In line with our accredited quality assurance process with the Institute for Conflict Management, and with the cooperation of our client’s management team, we began to gather training needs data from the staff and the service managers.
We surveyed all staff, we worked with the nursing leads to review incident data and then discussed all of these with the training team and management. Importantly. key questions at each stage addressed the needs of the service users and how any changes would impact upon them.
Reducing Restraints – The client and our team were very focussed on any potential to reduce the use of floor-based restraints. One the one hand, we knew that there is rarely any therapeutic benefit from holding a service user on the floor (and indeed, plenty of risk of the opposite!). On the other hand, some service users in the service seemed to feel most able to cope, after reaching a certain point of escalation, if the staff stabilised them on the floor. In the background, the inspectors were looking at the data and asking for changes to be made to how things were being done – the needle had to move!
We would need to look at how these situations were arising, and see if a root-cause could be identified. We would also need to look at how these situations, if they were going to happen, could be brought to an alternative conclusion.
At Dynamis we have a variety of ways to gather information about the real needs of a service when it comes to training, and over the years we have learned how to approach different layers of the organisation with different questions, so as get a comprehensive understanding of how to meet the organisation, the teams’ and the individuals’ needs.
Training Needs Analysis
We embarked on the TNA journey:
- interviews with key board-level management stakeholders
- surveys of service managers and supervisors
- surveys of the staff
- discussion with nurses about the needs of the service users
The service was split over a number of buildings and sites, with service users of different dispositions placed throughout. Incidents of conflict, challenge and disagreement between service users and staff were relatively common, as can be expected in a residential learning disabilities/mental health setting.
Incidents of violence were not infrequent, however they did tend to gravitate around a subset of the service users whose needs were more complex, and who therefore tended to have more high-risk encounters. One or two service users posed a particularly high risk if circumstances were not carefully managed – they had caused injuries to themselves or others in the past when not properly managed.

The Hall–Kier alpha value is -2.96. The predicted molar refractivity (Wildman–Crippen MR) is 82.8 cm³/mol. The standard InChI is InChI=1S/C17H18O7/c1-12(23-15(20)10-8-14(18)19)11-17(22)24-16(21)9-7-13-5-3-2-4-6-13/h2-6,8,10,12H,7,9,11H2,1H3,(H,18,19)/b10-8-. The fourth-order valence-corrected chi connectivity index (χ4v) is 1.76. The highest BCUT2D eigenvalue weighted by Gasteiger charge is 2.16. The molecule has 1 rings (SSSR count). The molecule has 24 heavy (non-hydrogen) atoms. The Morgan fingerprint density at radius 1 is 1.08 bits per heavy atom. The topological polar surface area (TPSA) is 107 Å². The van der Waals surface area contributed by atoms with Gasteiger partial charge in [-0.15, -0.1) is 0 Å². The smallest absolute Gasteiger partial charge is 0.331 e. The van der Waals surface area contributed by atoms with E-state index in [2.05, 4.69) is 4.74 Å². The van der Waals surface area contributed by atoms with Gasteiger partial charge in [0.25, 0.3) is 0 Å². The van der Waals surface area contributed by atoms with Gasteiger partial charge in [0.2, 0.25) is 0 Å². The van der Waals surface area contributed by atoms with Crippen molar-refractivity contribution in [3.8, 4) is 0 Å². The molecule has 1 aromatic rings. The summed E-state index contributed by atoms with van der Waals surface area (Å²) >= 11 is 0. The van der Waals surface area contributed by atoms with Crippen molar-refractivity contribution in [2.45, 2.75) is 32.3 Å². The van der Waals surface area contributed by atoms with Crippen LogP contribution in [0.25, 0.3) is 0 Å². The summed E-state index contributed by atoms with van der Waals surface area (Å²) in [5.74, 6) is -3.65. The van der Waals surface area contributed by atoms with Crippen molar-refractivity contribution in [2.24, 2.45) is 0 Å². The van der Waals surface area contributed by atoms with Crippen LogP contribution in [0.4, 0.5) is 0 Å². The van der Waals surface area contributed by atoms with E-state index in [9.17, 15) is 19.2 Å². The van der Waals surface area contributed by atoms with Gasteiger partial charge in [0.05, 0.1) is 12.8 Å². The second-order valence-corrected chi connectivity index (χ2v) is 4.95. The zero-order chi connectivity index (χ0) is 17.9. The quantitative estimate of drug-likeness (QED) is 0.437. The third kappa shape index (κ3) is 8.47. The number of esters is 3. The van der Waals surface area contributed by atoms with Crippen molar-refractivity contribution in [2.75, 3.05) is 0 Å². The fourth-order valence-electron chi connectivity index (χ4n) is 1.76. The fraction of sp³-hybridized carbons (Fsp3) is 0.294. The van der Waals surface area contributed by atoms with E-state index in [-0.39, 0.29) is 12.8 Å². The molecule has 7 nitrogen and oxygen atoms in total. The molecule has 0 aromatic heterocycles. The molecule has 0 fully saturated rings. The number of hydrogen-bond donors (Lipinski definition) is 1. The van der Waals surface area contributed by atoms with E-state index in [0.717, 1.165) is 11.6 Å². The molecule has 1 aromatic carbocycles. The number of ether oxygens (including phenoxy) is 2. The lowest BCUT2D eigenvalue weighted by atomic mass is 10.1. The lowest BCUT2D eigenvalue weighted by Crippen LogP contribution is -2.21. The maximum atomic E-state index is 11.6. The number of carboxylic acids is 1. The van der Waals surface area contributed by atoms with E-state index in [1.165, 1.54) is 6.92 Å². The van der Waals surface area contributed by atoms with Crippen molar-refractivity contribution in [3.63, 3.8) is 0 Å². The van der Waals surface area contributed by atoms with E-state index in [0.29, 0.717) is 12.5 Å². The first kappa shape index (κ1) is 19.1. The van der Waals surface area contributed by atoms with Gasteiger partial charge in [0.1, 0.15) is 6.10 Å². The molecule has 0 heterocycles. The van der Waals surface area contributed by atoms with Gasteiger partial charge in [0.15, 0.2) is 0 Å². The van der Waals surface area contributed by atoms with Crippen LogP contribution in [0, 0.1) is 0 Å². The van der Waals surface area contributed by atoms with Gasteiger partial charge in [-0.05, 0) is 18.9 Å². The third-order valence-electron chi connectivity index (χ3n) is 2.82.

One important fact began to stand out – it became clear from the survey of staff that fear was a significant effect within the service.
- Fear of being hurt during an incident of violence
- Fear of hurting the service user during an incident
- Fear of being disciplined (or worse) after an investigation into an incident
We needed to address the culture of fear that was abroad in the team, if we were going to improve the culture of care for the service users and everyone working in the organisation.
Peace Stories, not War Stories
One issue was that ‘War Stories’ about incidents that had happened, and the repurcussions for staff afterwards, were being shared by staff and contributing to a lack of confidence and motivation.
Using one of the foundational pillars of the Vistelar method, we would start to tell ‘Peace Stories’ and we would celebrate them.
Rather than sharing War Stories, we would ask the staff to tell their tales of when they had talked a situation down, or when they had persuaded a service user to take a safer path, or comforted their client who was in distress. These are ‘Peace Stories’ and they change the focus!
These success-stories, when shared and celebrated, have created virtuous ripple-effects in services where we have worked previously, turning a group of staff who are walking on egg-shells for fear of making a mistake into a group of people more aware of the positive moments they create on a daily basis, growing in confidence that they are ‘moving the needle’ for their service users in each interaction.
This ‘peace story’ focus would help us to shift the lever and begin focussing on the positive, towards confidence and motivation.
Over the months since we completed this project, the staff morale has utterly changed in this service, towards one where the team feels safer and offers a more consistent face to the service user – treating every person with dignity by showing them respect in every encounter.
In the next blog post in this series we will look at how the Vistelar system helped this team to achieve a consistent approach in dealing with difficult, distressed and dangerous behaviour.
Learn more about our Trainer Development Programme for your service here.